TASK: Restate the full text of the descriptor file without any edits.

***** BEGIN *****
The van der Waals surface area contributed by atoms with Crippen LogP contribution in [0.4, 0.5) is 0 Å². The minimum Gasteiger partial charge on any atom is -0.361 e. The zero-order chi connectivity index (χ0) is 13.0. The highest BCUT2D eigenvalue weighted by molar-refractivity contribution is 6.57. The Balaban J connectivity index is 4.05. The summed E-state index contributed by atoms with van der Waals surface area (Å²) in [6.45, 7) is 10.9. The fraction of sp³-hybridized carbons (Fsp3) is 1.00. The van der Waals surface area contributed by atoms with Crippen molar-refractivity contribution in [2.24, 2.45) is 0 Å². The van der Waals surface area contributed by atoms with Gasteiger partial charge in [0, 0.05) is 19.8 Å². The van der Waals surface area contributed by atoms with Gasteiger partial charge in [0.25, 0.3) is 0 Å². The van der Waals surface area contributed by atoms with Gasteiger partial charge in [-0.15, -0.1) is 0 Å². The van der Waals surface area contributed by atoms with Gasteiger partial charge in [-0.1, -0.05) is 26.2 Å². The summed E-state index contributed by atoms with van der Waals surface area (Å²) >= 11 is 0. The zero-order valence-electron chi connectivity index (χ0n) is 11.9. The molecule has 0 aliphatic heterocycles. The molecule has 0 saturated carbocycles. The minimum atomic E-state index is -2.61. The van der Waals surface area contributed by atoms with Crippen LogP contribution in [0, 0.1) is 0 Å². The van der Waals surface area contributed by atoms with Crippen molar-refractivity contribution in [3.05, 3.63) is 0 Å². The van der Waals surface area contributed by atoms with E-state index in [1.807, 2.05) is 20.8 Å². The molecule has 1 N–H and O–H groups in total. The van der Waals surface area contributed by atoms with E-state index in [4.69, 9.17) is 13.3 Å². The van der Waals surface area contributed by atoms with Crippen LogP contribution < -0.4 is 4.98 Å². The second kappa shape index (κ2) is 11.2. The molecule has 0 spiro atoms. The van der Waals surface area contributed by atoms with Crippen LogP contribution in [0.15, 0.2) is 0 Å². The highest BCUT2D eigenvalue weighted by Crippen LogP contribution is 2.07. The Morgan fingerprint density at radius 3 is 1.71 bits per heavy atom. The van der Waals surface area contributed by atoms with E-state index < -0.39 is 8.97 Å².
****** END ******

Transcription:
The van der Waals surface area contributed by atoms with Crippen LogP contribution in [0.4, 0.5) is 0 Å². The minimum Gasteiger partial charge on any atom is -0.361 e. The zero-order chi connectivity index (χ0) is 13.0. The highest BCUT2D eigenvalue weighted by molar-refractivity contribution is 6.57. The Balaban J connectivity index is 4.05. The summed E-state index contributed by atoms with van der Waals surface area (Å²) in [6.45, 7) is 10.9. The fraction of sp³-hybridized carbons (Fsp3) is 1.00. The van der Waals surface area contributed by atoms with Crippen molar-refractivity contribution in [2.24, 2.45) is 0 Å². The van der Waals surface area contributed by atoms with Gasteiger partial charge in [0, 0.05) is 19.8 Å². The van der Waals surface area contributed by atoms with Gasteiger partial charge in [0.25, 0.3) is 0 Å². The van der Waals surface area contributed by atoms with Gasteiger partial charge in [-0.15, -0.1) is 0 Å². The van der Waals surface area contributed by atoms with Gasteiger partial charge in [-0.1, -0.05) is 26.2 Å². The summed E-state index contributed by atoms with van der Waals surface area (Å²) >= 11 is 0. The zero-order valence-electron chi connectivity index (χ0n) is 11.9. The molecule has 0 aliphatic heterocycles. The molecule has 0 saturated carbocycles. The minimum atomic E-state index is -2.61. The van der Waals surface area contributed by atoms with Crippen LogP contribution in [0, 0.1) is 0 Å². The van der Waals surface area contributed by atoms with Crippen molar-refractivity contribution in [3.05, 3.63) is 0 Å². The van der Waals surface area contributed by atoms with E-state index in [1.807, 2.05) is 20.8 Å². The molecule has 1 N–H and O–H groups in total. The van der Waals surface area contributed by atoms with E-state index in [4.69, 9.17) is 13.3 Å². The van der Waals surface area contributed by atoms with Crippen LogP contribution < -0.4 is 4.98 Å². The second kappa shape index (κ2) is 11.2. The molecule has 0 spiro atoms. The van der Waals surface area contributed by atoms with Crippen LogP contribution in [0.15, 0.2) is 0 Å². The highest BCUT2D eigenvalue weighted by Crippen LogP contribution is 2.07. The Morgan fingerprint density at radius 3 is 1.71 bits per heavy atom. The van der Waals surface area contributed by atoms with E-state index < -0.39 is 8.97 Å².